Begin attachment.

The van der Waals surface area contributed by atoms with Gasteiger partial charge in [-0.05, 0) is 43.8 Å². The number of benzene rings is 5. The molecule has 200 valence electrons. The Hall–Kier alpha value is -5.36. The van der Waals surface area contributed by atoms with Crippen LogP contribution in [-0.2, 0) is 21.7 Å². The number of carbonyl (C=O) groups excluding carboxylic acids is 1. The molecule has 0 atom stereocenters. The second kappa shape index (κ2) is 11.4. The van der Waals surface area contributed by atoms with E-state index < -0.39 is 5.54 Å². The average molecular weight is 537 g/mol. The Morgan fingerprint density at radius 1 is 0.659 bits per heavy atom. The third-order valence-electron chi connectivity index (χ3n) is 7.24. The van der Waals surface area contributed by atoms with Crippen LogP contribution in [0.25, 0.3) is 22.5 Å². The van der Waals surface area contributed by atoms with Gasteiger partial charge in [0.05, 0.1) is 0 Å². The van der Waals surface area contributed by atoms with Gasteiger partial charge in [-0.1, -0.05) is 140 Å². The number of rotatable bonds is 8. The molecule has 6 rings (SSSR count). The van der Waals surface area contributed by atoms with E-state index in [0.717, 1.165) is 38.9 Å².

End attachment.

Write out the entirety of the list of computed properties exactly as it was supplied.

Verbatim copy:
The van der Waals surface area contributed by atoms with Gasteiger partial charge in [-0.05, 0) is 43.8 Å². The number of benzene rings is 5. The molecule has 200 valence electrons. The Hall–Kier alpha value is -5.36. The van der Waals surface area contributed by atoms with Crippen LogP contribution in [-0.2, 0) is 21.7 Å². The number of carbonyl (C=O) groups excluding carboxylic acids is 1. The molecule has 0 atom stereocenters. The second kappa shape index (κ2) is 11.4. The van der Waals surface area contributed by atoms with E-state index < -0.39 is 5.54 Å². The average molecular weight is 537 g/mol. The Morgan fingerprint density at radius 1 is 0.659 bits per heavy atom. The third-order valence-electron chi connectivity index (χ3n) is 7.24. The van der Waals surface area contributed by atoms with Crippen LogP contribution in [0.25, 0.3) is 22.5 Å². The van der Waals surface area contributed by atoms with Gasteiger partial charge in [0.05, 0.1) is 0 Å². The van der Waals surface area contributed by atoms with Gasteiger partial charge in [-0.1, -0.05) is 140 Å². The number of rotatable bonds is 8. The molecule has 6 rings (SSSR count). The van der Waals surface area contributed by atoms with E-state index in [0.717, 1.165) is 38.9 Å².